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High-Tech Industry Employment Edged Upward in 2005

    Online News published in DMReview.com
May 8, 2006

AeA, the trade association representing the high-tech industry, released its ninth annual Cyberstates report detailing national and state trends in high-tech employment, wages, exports, and other key economic factors. The report, "Cyberstates 2006: A Complete State-by-State Overview of the High-Technology Industry," covers all 50 states, the District of Columbia and Puerto Rico.

The report shows that in 2005, the high-tech industry added some 61,000 net jobs for a total of 5.6 million in the United States. This growth is an important first step in the turnaround of the high-tech industry, and represents a significant change from a previous four-year decline.

"While we are encouraged by the positive employment trend, the technology industry is focused on the long-term health of the industry, the economy and our nation," said William T. Archey, President and CEO of AeA. "Tech industry employment only grew by one percent last year compared to two percent for the U.S. private sector as a whole. To promote the creation of high-paying technology jobs for the future, we need to address the competitiveness issues facing our country, today."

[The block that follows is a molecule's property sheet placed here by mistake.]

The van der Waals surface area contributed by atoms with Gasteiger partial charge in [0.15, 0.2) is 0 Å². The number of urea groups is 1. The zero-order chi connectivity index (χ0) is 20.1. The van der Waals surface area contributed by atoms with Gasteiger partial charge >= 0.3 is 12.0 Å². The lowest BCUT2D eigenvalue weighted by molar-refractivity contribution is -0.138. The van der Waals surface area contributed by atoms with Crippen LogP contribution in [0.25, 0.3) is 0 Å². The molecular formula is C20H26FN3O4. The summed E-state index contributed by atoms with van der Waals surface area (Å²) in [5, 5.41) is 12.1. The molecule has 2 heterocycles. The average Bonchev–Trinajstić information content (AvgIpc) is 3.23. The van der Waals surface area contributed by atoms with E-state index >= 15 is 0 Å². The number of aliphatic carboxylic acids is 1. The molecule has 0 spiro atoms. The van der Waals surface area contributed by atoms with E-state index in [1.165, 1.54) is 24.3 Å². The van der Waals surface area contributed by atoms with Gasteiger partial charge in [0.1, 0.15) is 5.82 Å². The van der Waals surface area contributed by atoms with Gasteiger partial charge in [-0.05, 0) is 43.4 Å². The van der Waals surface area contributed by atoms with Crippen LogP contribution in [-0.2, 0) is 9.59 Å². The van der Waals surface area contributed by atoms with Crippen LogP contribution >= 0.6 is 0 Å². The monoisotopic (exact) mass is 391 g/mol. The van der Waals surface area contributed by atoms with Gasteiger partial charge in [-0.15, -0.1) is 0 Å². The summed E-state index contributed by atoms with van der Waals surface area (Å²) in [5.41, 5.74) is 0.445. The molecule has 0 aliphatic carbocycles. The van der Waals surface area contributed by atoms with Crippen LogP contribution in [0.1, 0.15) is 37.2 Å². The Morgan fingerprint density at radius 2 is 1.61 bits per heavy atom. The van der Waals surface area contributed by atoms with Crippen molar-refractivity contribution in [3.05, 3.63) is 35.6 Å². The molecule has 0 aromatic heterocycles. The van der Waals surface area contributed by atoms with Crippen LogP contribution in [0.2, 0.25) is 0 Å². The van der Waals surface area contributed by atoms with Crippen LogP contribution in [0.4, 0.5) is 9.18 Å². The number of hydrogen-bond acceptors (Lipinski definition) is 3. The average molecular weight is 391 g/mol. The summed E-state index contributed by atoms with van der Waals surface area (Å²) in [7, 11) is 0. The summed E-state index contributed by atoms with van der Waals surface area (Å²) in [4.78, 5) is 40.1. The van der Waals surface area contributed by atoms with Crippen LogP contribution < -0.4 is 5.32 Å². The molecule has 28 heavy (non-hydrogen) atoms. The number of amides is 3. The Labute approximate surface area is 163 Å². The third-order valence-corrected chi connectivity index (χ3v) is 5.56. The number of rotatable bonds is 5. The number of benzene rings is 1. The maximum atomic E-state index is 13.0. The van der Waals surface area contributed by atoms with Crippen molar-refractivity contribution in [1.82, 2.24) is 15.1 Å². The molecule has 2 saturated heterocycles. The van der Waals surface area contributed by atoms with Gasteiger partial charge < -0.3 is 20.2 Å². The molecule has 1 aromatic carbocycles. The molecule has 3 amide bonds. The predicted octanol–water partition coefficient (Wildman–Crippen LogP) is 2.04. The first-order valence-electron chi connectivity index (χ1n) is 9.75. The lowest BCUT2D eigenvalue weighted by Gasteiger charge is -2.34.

In recognizing these competitiveness trends, Cyberstates 2006 shows that unemployment rates for most tech professions fell in 2005. For example, the unemployment rate for electrical engineers was 1.5 percent, the lowest rate in three years. These high-paid jobs are expected to grow significantly over the next 10 years. Nearly 1 million new computer specialists will be needed, as well as nearly 200,000 new engineers.

In specific sectors, the high-tech manufacturing industry added 3,300 net jobs in 2005, the first time tech manufacturing employment has increased since 2000. Similarly, software services and engineering and tech services employment was up in 2005 for the second year in a row. This job growth is positive news for the U.S. economy as tech industry jobs earn 85 percent more than the average private sector job.

Cyberstates 2006 shows that technology industry employment at the state level was mixed, where 25 cyberstates added tech jobs in 2004 and 27 cyberstates lost jobs. Virginia was the nation's leading state by technology employment growth, adding 9,100 jobs in 2004, the most current state data available.

The report also found that after growing in 2004, venture capital investment in the technology industry fell by five percent in 2005. This was in part attributable to a decline in venture capital investments in software.

This ninth edition of Cyberstates provides a comprehensive review of the high-tech industry nationally and state-by-state by high-tech employment, wages, payroll, establishments, and international trade. Cyberstates also offers data on venture capital investments and R&D expenditures.
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